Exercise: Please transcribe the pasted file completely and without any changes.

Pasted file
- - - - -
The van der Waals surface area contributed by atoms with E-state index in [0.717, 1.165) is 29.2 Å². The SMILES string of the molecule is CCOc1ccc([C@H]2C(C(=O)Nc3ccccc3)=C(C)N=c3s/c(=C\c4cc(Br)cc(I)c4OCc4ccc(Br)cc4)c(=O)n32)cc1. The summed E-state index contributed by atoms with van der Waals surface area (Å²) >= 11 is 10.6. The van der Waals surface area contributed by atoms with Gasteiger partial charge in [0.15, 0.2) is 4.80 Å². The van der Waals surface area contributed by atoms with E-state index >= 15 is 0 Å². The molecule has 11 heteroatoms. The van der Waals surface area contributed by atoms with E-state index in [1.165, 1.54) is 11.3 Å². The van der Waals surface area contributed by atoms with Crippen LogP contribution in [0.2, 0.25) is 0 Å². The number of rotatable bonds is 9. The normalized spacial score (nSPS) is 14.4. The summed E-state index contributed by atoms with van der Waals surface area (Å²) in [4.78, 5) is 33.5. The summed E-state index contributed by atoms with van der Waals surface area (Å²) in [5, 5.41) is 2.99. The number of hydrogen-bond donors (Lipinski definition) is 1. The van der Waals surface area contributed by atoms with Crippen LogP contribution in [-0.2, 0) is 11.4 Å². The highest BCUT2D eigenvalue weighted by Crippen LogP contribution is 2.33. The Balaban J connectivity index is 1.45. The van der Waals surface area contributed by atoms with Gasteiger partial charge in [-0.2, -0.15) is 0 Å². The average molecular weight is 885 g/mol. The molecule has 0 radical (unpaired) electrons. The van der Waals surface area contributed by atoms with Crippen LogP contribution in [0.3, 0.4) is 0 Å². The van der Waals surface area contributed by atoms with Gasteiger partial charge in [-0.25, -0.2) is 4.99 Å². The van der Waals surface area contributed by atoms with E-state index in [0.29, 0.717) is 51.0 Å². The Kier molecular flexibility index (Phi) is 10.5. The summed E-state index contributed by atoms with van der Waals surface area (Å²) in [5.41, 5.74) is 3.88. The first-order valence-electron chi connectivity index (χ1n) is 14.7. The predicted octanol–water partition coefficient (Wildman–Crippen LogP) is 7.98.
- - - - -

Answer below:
The van der Waals surface area contributed by atoms with E-state index in [0.717, 1.165) is 29.2 Å². The SMILES string of the molecule is CCOc1ccc([C@H]2C(C(=O)Nc3ccccc3)=C(C)N=c3s/c(=C\c4cc(Br)cc(I)c4OCc4ccc(Br)cc4)c(=O)n32)cc1. The summed E-state index contributed by atoms with van der Waals surface area (Å²) >= 11 is 10.6. The van der Waals surface area contributed by atoms with Gasteiger partial charge in [0.15, 0.2) is 4.80 Å². The van der Waals surface area contributed by atoms with E-state index >= 15 is 0 Å². The molecule has 11 heteroatoms. The van der Waals surface area contributed by atoms with E-state index in [1.165, 1.54) is 11.3 Å². The van der Waals surface area contributed by atoms with Crippen LogP contribution in [0.2, 0.25) is 0 Å². The number of rotatable bonds is 9. The normalized spacial score (nSPS) is 14.4. The summed E-state index contributed by atoms with van der Waals surface area (Å²) in [4.78, 5) is 33.5. The summed E-state index contributed by atoms with van der Waals surface area (Å²) in [5, 5.41) is 2.99. The number of hydrogen-bond donors (Lipinski definition) is 1. The van der Waals surface area contributed by atoms with Crippen LogP contribution in [-0.2, 0) is 11.4 Å². The highest BCUT2D eigenvalue weighted by Crippen LogP contribution is 2.33. The Balaban J connectivity index is 1.45. The van der Waals surface area contributed by atoms with Gasteiger partial charge in [-0.2, -0.15) is 0 Å². The average molecular weight is 885 g/mol. The molecule has 0 radical (unpaired) electrons. The van der Waals surface area contributed by atoms with Crippen LogP contribution in [0.3, 0.4) is 0 Å². The van der Waals surface area contributed by atoms with Gasteiger partial charge in [-0.25, -0.2) is 4.99 Å². The van der Waals surface area contributed by atoms with E-state index in [0.29, 0.717) is 51.0 Å². The Kier molecular flexibility index (Phi) is 10.5. The summed E-state index contributed by atoms with van der Waals surface area (Å²) in [5.41, 5.74) is 3.88. The first-order valence-electron chi connectivity index (χ1n) is 14.7. The predicted octanol–water partition coefficient (Wildman–Crippen LogP) is 7.98.